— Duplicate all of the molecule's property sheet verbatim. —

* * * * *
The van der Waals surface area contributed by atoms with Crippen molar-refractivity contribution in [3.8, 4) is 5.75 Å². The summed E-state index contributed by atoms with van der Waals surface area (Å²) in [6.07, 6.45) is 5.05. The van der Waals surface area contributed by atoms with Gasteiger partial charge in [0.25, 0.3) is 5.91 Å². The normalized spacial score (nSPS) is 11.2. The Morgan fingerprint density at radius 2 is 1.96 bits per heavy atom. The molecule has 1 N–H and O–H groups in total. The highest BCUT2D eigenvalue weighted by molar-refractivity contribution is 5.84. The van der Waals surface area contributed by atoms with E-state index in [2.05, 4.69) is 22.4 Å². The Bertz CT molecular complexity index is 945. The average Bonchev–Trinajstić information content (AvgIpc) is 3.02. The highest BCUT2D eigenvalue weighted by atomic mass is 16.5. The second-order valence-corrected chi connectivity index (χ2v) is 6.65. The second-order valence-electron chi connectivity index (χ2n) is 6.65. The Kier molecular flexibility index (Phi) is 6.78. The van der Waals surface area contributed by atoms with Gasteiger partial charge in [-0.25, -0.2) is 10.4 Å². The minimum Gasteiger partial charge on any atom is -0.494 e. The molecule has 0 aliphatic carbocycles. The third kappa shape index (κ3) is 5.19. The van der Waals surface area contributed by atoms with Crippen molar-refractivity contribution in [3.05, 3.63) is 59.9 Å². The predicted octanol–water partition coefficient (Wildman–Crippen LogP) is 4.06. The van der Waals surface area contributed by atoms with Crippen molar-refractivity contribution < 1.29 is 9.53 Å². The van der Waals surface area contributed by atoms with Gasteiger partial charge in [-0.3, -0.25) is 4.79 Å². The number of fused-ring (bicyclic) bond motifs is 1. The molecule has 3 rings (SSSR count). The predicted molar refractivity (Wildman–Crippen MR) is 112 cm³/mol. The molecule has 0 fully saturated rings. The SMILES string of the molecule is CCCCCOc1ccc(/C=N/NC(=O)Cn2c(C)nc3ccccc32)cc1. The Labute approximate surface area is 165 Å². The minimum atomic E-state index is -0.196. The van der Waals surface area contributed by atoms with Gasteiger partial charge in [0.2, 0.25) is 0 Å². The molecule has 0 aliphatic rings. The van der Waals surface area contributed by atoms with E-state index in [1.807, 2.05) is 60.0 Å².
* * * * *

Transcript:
The van der Waals surface area contributed by atoms with Crippen molar-refractivity contribution in [3.8, 4) is 5.75 Å². The summed E-state index contributed by atoms with van der Waals surface area (Å²) in [6.07, 6.45) is 5.05. The van der Waals surface area contributed by atoms with Gasteiger partial charge in [0.25, 0.3) is 5.91 Å². The normalized spacial score (nSPS) is 11.2. The Morgan fingerprint density at radius 2 is 1.96 bits per heavy atom. The molecule has 1 N–H and O–H groups in total. The highest BCUT2D eigenvalue weighted by molar-refractivity contribution is 5.84. The van der Waals surface area contributed by atoms with E-state index in [2.05, 4.69) is 22.4 Å². The Bertz CT molecular complexity index is 945. The average Bonchev–Trinajstić information content (AvgIpc) is 3.02. The highest BCUT2D eigenvalue weighted by atomic mass is 16.5. The second-order valence-corrected chi connectivity index (χ2v) is 6.65. The second-order valence-electron chi connectivity index (χ2n) is 6.65. The Kier molecular flexibility index (Phi) is 6.78. The van der Waals surface area contributed by atoms with Gasteiger partial charge in [-0.25, -0.2) is 10.4 Å². The minimum Gasteiger partial charge on any atom is -0.494 e. The molecule has 0 aliphatic carbocycles. The third kappa shape index (κ3) is 5.19. The van der Waals surface area contributed by atoms with Crippen molar-refractivity contribution in [3.05, 3.63) is 59.9 Å². The predicted octanol–water partition coefficient (Wildman–Crippen LogP) is 4.06. The van der Waals surface area contributed by atoms with Crippen molar-refractivity contribution < 1.29 is 9.53 Å². The van der Waals surface area contributed by atoms with Gasteiger partial charge in [-0.3, -0.25) is 4.79 Å². The number of fused-ring (bicyclic) bond motifs is 1. The molecule has 3 rings (SSSR count). The predicted molar refractivity (Wildman–Crippen MR) is 112 cm³/mol. The molecule has 0 fully saturated rings. The SMILES string of the molecule is CCCCCOc1ccc(/C=N/NC(=O)Cn2c(C)nc3ccccc32)cc1. The Labute approximate surface area is 165 Å². The minimum atomic E-state index is -0.196. The van der Waals surface area contributed by atoms with Gasteiger partial charge in [0.2, 0.25) is 0 Å². The molecule has 0 aliphatic rings. The van der Waals surface area contributed by atoms with E-state index in [1.807, 2.05) is 60.0 Å².